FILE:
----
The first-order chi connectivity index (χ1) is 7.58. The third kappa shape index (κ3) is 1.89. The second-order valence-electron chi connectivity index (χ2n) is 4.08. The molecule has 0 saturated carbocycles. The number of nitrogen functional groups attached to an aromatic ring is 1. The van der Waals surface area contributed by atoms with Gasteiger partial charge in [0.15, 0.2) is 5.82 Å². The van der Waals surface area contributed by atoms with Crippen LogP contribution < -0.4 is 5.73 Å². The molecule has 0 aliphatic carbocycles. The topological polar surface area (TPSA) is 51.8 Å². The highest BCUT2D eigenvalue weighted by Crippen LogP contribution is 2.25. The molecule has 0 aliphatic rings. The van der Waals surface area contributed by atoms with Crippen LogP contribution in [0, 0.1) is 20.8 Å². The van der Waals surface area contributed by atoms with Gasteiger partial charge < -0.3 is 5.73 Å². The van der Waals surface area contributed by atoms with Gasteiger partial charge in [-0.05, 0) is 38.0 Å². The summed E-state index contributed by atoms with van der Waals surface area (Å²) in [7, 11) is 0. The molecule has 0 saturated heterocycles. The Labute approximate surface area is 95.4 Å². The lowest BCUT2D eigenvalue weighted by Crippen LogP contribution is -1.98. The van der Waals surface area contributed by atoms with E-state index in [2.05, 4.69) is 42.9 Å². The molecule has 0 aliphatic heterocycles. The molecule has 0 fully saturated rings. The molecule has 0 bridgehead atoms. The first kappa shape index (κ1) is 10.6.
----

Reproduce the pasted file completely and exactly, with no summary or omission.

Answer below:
The first-order chi connectivity index (χ1) is 7.58. The third kappa shape index (κ3) is 1.89. The second-order valence-electron chi connectivity index (χ2n) is 4.08. The molecule has 0 saturated carbocycles. The number of nitrogen functional groups attached to an aromatic ring is 1. The van der Waals surface area contributed by atoms with Gasteiger partial charge in [0.15, 0.2) is 5.82 Å². The van der Waals surface area contributed by atoms with Crippen LogP contribution < -0.4 is 5.73 Å². The molecule has 0 aliphatic carbocycles. The topological polar surface area (TPSA) is 51.8 Å². The highest BCUT2D eigenvalue weighted by Crippen LogP contribution is 2.25. The molecule has 0 aliphatic rings. The van der Waals surface area contributed by atoms with Crippen LogP contribution in [0, 0.1) is 20.8 Å². The van der Waals surface area contributed by atoms with Gasteiger partial charge < -0.3 is 5.73 Å². The van der Waals surface area contributed by atoms with Gasteiger partial charge in [-0.05, 0) is 38.0 Å². The summed E-state index contributed by atoms with van der Waals surface area (Å²) in [7, 11) is 0. The molecule has 0 saturated heterocycles. The Labute approximate surface area is 95.4 Å². The lowest BCUT2D eigenvalue weighted by Crippen LogP contribution is -1.98. The van der Waals surface area contributed by atoms with E-state index in [2.05, 4.69) is 42.9 Å². The molecule has 0 aliphatic heterocycles. The molecule has 0 fully saturated rings. The molecule has 0 bridgehead atoms. The first kappa shape index (κ1) is 10.6.